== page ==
At one point, many of them marched into an adjacent police building, some chanting "Don't shoot me" while holding their hands in the air. Officers stood at the top of a staircase, but didn't use force; the crowd eventually left.

Activist Anthony Shahid tells the crowd to put their hands up on Sunday morning, Aug. 10, 2014, in Ferguson, Mo., as part of the protest against the police shooting of Michael Brown on Saturday. (Image source: AP/St. Louis Post-Dispatch, J.B. Forbes)

County Police Chief Jon Belmar said the shooting occurred after an officer encountered two people — one of whom was Brown — on the street near an apartment complex in Ferguson.

Belmar said one of the men pushed the officer back into his squad car and a struggle began. Belmar said at least one shot was fired from the officer's gun inside the police car. Ferguson Police Chief Tom Jackson said authorities were still sorting out what happened inside the police car. It was not clear if Brown was the man who struggled with the officer.

The struggle spilled out into the street, where Brown was shot multiple times. Belmar said the exact number of shots wasn't known, but "it was more than just a couple." He also said all shell casings found at the scene matched the officer's gun. Police are still investigating why the officer shot Brown, who police have confirmed was unarmed.

Jackson said the second person has not been arrested or charged. Authorities aren't sure if that person was unarmed, Jackson said.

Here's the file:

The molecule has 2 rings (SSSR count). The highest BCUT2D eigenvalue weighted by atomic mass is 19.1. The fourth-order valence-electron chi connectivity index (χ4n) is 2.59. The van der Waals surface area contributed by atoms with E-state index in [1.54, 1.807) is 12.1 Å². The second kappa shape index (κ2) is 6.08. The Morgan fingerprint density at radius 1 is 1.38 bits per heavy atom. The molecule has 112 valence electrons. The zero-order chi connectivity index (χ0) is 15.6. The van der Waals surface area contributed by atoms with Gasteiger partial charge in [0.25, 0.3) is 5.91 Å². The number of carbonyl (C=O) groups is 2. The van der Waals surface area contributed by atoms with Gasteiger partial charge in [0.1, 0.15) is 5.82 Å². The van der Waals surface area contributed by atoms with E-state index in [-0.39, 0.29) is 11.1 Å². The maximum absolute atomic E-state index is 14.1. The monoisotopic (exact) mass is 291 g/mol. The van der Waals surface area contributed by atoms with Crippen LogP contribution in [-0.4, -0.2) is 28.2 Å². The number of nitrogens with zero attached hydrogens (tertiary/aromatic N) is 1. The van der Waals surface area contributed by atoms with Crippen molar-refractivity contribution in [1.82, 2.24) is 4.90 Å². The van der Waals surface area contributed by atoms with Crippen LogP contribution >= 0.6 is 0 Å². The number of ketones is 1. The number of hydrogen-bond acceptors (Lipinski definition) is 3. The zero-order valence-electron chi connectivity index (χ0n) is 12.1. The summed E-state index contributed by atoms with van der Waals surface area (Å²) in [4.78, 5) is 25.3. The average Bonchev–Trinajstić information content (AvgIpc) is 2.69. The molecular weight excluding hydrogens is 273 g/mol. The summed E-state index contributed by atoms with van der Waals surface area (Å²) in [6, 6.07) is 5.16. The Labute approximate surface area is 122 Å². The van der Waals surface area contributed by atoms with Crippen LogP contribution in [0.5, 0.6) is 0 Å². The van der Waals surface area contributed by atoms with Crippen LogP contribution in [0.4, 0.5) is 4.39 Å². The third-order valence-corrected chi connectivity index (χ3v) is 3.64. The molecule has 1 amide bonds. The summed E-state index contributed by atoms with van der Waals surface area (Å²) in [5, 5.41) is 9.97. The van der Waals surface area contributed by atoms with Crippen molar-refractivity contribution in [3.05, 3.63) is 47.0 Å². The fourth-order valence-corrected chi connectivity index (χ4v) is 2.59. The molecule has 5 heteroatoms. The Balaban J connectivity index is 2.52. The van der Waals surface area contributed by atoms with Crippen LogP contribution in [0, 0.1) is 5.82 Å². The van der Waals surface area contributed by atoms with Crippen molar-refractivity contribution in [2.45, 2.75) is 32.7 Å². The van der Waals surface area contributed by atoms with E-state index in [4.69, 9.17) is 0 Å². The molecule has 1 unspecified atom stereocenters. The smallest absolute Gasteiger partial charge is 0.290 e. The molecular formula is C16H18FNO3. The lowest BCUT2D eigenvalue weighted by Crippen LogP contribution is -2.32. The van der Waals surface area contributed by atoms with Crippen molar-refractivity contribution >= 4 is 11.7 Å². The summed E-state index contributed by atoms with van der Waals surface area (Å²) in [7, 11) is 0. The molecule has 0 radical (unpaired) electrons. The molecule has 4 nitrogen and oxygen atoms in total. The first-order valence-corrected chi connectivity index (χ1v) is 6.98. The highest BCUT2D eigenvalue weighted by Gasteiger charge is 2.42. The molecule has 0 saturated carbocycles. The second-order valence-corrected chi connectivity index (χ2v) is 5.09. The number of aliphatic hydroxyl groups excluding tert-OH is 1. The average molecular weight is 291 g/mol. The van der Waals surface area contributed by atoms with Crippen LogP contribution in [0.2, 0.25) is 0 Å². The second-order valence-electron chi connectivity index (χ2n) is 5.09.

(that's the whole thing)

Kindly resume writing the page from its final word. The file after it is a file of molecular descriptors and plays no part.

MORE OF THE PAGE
Ferguson Police Chief Tom Jackson told KSDK-TV there's no apparent video footage of the shooting from a nearby apartment complex, or from any police cruiser dashboard cameras or body-worn cameras that the department recently bought but hasn't yet put in use.

Jackson said blood samples have been taken from Brown and the officer who shot him, with those toxicology tests generally expected to take weeks to complete.

Brown's mother, Lesley McSpadden, said he had graduated from high school and was about to enter a local college.

She said she doesn't understand why police didn't subdue her son with a club or Taser, and she said the officer involved should be fired and prosecuted.

Lesley McSpadden, left, is comforted by her husband, Louis Head, after her 18-year-old son, Michael Brown was shot and killed by police in the middle of the street in Ferguson, Mo., near St. Louis on Saturday, Aug. 9, 2014. (Image source: AP/St. Louis Post-Dispatch, Huy Mach)

"I would like to see him go to jail with the death penalty," she said, fighting back tears.

Image source: CNN/KPUR/KTVI Image source: CNN/KPUR/KTVI

The killing drew criticism from some civil rights leaders, who referred to the 2012 racially charged shooting of 17-year-old Trayvon Martin by a Florida neighborhood watch organizer who was acquitted of murder charges.

"We're outraged because yet again a young African-American man has been killed by law enforcement," said John Gaskin, who serves on both the St. Louis County and national boards of directors for the NAACP.

The Rev. Al Sharpton called the shooting "very disturbing" and said he planned to go to Ferguson to meet with the family.

St. Louis County Police Department is in charge of the investigation, and Dooley said he will request an FBI investigation. The U.S. Justice Department said Attorney General Eric Holder had instructed staff to monitor developments.

The race of the officer involved in the shooting has not been disclosed. He has been with the Ferguson Police Department for six years, Belmar said, and has been placed on paid administrative leave.

This story has been updated.

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Dave Urbanski

Dave Urbanski

Sr. Editor, News

Dave Urbanski is a senior editor for Blaze News.
@DaveVUrbanski →